Adjustable Fidget Spinners

by falconphysics, published

Adjustable Fidget Spinners by falconphysics Apr 25, 2017
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1048Views 255Downloads Found in Physics & Astronomy


I saw this article, Those Darn Spinners are Going to be the End of Me, the other day. This got me to thinking and wanting to play.

Here are a couple of fidget spinners that I designed to make experimentation easy. I'm using fender washers for weights. Each spinner can accommodate a variable number of washers. The one that looks like a Tie Fighter also allows you to position the washers varying distances from the center (you'd need an extra set of nuts though).

I used standard skateboard bearings. The grease causes these to slow down too quickly so I dropped them in some Acetone first (a quick google search will show you many ways to degrease bearings). I also found they spin longer of I popped the metal covers off. All the YouTube videos I saw for this showed using a knife to do this. Beware you may cut yourself... I'm not saying I did, but...

There are a number of bearing caps you can use. I used ones from this spinner. The nuts and bolts came from Nut Job by Mike Mattala.

I've broken several of these after they've been dropped. I thought the arm would be the weakest part, but it turns out to be weakest where the arms meet the ring. I just uploaded designs with thicker rings. I can now also confirm that they don't break at this point any more.

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Ha. Nice article.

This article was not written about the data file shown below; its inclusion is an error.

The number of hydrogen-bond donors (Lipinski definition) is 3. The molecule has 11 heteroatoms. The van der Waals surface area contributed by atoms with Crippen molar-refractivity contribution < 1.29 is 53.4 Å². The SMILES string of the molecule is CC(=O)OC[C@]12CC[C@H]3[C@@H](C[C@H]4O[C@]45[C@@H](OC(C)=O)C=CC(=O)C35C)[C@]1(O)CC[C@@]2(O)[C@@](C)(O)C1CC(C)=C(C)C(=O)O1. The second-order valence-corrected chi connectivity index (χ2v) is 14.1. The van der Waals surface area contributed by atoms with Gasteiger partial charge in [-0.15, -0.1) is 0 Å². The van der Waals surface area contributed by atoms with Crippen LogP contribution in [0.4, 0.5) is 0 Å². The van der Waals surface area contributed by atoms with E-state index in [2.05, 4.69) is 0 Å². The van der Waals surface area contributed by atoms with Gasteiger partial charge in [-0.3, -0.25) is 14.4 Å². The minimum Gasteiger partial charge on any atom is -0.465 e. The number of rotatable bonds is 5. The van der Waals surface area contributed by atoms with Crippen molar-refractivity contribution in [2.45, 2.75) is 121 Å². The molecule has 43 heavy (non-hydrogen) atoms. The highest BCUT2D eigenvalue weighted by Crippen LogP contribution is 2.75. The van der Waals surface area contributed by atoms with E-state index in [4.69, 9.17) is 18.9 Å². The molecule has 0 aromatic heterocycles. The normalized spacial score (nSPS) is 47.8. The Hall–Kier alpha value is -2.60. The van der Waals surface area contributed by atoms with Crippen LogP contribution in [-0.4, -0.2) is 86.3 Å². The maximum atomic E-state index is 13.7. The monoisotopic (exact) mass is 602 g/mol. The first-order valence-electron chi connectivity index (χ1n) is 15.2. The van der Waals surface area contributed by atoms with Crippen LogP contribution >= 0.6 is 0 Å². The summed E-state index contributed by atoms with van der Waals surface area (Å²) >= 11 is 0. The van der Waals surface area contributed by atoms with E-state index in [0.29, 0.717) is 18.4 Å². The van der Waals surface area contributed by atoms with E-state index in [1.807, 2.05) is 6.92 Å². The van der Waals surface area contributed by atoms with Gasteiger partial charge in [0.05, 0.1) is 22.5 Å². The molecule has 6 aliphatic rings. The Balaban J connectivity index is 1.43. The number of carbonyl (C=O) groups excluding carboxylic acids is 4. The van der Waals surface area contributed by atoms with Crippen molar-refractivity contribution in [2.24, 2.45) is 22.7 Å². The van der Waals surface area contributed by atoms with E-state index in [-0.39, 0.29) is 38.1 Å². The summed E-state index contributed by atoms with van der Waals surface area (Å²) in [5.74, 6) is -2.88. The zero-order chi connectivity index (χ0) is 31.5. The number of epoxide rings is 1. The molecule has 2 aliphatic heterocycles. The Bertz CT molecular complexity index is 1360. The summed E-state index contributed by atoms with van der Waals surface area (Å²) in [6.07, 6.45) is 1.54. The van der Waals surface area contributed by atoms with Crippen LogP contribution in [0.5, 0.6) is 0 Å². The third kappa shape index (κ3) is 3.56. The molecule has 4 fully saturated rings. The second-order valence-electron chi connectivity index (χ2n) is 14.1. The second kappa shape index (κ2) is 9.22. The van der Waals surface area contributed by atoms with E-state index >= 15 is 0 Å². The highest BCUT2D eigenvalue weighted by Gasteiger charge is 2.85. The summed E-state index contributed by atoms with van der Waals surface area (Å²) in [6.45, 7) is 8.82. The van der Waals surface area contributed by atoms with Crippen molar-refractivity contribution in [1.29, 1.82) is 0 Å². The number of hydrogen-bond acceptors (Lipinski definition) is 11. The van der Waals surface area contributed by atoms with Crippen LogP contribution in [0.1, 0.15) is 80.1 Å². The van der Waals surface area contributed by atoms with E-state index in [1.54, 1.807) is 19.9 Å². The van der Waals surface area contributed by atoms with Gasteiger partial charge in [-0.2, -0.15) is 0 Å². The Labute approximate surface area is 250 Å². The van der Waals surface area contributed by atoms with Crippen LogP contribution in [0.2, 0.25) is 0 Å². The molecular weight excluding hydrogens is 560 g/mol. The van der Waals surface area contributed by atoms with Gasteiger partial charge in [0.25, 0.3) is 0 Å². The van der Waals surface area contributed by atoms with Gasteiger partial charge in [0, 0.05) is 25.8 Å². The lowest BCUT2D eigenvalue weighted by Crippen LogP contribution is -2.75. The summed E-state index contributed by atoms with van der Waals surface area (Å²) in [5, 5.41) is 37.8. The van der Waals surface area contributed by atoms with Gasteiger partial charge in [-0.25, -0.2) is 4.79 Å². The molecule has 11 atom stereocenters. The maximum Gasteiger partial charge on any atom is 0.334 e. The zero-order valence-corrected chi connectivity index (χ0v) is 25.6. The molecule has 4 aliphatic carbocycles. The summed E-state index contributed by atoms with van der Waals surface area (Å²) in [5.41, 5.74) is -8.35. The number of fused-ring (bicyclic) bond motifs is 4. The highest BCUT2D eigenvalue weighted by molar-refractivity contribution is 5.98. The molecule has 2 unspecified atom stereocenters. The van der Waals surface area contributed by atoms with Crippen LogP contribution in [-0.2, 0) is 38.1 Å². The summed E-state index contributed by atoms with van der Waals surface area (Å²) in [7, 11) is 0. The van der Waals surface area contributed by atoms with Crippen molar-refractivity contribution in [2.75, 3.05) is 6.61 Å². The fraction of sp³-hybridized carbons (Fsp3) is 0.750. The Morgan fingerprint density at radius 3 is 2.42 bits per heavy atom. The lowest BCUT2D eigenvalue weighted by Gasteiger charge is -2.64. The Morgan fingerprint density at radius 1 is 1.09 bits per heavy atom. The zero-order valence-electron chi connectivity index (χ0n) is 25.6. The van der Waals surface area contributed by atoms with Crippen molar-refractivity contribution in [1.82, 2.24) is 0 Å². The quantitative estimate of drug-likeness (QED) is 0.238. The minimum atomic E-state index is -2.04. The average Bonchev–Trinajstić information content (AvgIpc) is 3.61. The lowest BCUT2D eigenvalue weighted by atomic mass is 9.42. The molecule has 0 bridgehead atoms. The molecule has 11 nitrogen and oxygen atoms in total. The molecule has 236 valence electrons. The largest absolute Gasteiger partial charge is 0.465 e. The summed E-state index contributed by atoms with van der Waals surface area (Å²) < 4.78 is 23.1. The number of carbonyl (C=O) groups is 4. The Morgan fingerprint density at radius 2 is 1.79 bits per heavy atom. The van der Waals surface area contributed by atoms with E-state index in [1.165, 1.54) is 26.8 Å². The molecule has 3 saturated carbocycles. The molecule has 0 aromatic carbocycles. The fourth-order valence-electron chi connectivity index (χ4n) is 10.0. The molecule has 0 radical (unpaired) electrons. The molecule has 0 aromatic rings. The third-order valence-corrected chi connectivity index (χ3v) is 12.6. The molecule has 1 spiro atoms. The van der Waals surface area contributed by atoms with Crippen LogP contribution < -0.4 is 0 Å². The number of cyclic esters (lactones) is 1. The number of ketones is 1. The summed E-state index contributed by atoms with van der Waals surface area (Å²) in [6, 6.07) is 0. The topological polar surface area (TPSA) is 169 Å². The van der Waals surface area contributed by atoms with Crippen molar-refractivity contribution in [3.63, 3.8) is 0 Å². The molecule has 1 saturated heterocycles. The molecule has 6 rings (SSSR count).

Besides making other students jealous ('I absolutely NEED a fidget spinner' - umm.. why?) I haven't had much of an issue with them. I still am baffled as to how this is supposed to 'help' with fidgeting as it seems to just make you fidget more.

I would love to have the students design and investigate these next school year but I imagine the fad will be long gone by then. They are quite a small/simple/cheap engineering project. Friction, aerodynamics, angular momentum, rotational intertia - all great topics - not to mention actually designing one.

I had one great question (and some other potentials) arise out of this though. Someone asked 'why does it feel different when I try to twist it while it's moving.' Despite the fact it had little todo with that days lesson it was a great chance to break out the bicycle wheel and demonstrate angular momentum. No teacher can resist a truly spontaneous and teachable question.

I agree with the author - make the most out of these short lived fads. I guess that's pretty easy coming from a science perspective in this case - but still.

All that being said - then there is this: https://www.youtube.com/watch?v=yO7MWuJ7zLA - WTH! Thank you youtube and google for being the abyss of wasted time. How many times has the google 'game' of the day invaded your class time. Oi! Teach on!